Of the Year'
Ohio State Graduate
Third To Be Honored
Charles F. Kettering, noted in-
ventor and retired vice-president
of General Motors, yesterday was
named "Alumnus of the Year" by
the American Alumni Council
meeting here Monday through
Kettering, an alumnus of Ohio
State University, is the third per-
son to receive the award. He was
chosen from among the world's
8,000,000 graduates.
Mme. Chiang Kai-shek received
the award in 1944 and Gen.
Dwight D. Eisenhower in 1946.
Some 350 alumni directors from
American and Canadian institu-
tions are attending the 33rd an-
nual council conference.
Kettering was cited by the group
for his work as a research scien-
tist, as an inventor and as a hu-
manitarian for his work in con-
nection with the Sloan-Kettering
Institute for Cancer research.
He was also praised as an
"American, whose rise from hum-
ble background to international
eminence has demonstrated the
power of education and a free
society to develop a productive
citizen and a noble soul."
In addressing the council, Ket-
tering advised college graduates
"not to get discouraged at repeat-
ed failures." He ranked practice
and the ability to profit from fail-
ure as the chief factors of success.
Culture Based
On Language..
Prof. Hockett
Only by putting words on paper
and developing languages was all
of man's culture arrived at, ac-
cording to Prof. Charles F. Hock-
ett, assistant professor of linguis-
tics, Cornell University.
Dr. Hockett, who spoke yester-
day before the Linguistic Insti-
tute, described writing as the sec-
ond fundamental technological
and biological revolution in hu-
man development, preceded only
by language.
"Writing is man's external brain
and its existence produced the
cumulative effect of 15,000 years
of human development," he said.
For hundreds of thousands of
years mankind struggled through
an existence learning slowly and
repeating mistakes made genera-
tions before because there was no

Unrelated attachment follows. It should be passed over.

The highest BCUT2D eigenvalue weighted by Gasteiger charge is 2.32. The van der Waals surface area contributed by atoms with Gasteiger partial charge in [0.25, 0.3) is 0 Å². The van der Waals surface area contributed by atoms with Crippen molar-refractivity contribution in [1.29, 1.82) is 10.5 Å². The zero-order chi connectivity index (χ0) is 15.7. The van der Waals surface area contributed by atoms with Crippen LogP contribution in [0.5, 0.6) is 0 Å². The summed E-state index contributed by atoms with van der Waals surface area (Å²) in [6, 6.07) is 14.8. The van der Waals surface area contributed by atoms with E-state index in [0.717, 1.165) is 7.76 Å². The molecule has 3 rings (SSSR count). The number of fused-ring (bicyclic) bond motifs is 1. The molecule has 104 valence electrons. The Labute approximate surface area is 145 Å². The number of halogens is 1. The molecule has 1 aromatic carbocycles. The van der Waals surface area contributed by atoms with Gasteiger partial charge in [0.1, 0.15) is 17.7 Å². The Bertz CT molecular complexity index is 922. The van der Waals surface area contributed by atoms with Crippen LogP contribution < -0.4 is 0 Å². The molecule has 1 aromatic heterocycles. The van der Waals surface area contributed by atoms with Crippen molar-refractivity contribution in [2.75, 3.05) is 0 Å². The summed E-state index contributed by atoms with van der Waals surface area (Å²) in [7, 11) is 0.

way to record the answers. With
the advent of writing, about 15,000
years ago, the rate of man's en-
tire development was vastly in-
creased, he stated.
"This means of spanning time
and space permitted us to write
chemical formulas and logarithms
that the human mind could not
retain," Dr. Hockett said.

l " J

I F'/


B L A C K W I D O W E R A N D F A M I L Y-This black swan, from Winston Churchill's
Chartwell estate at Kent, England, leads his six motherless offspring around London zoo lake.
Cygnets' mother was killed by fox and Churchill sent her family to zoo.

U N D E R A R R E S T - Houdini, Judas goat .that leads
lambs to slaughter for a Buffalo, N. Y., food plant, is booked by
Frank J. Resetarits after Officer Charles Bickel (left) found him
pilfering trash boxes. Goat spent night in jail.



P A L S - Momarv's Blue Devil,
old English sheep dog owned by
Mrs. Mona Kucker, Harrison,
N. Y., looks down at tiny chi-
huahua, Olenik's Princess Patri-
cia, at New York dog show.
Patricia is owned by Dorothy U.
Olenik, Tuckahoe, N. Y.

POLiTI C A L NEWS - A Japanese mother, child
strapped to her back, reads in Tokyo about the selection of New
I -rk's Gov. Thomas E. Dewey as Republican presidential nominee.

J A I L B I R D -- A raccoon lolls in a Monroe, La., jail cell
after being picked up by a police squad car.

NATION-WIDE SURVEY SHOWS that more college
students smoke Chesterfields than
any other brand

receives flowers and thanks from Jewish displaced persons and
students of the Vienna Music Academy after the noted violinist
gave a recital at Vienna.

FO U N D L I N G F A W N-Frances Carkeek of the Colo-
rado game and fish department fondles a fawn found in moun-
tains west of Denver by a motorist who said the baby deer was
near a highway and in danger of being struck.

N E W D R E SS - Ac tress
Joan Fontaine wears a cocoa
brown shantung jacket dress and
flowered hat of brown straw.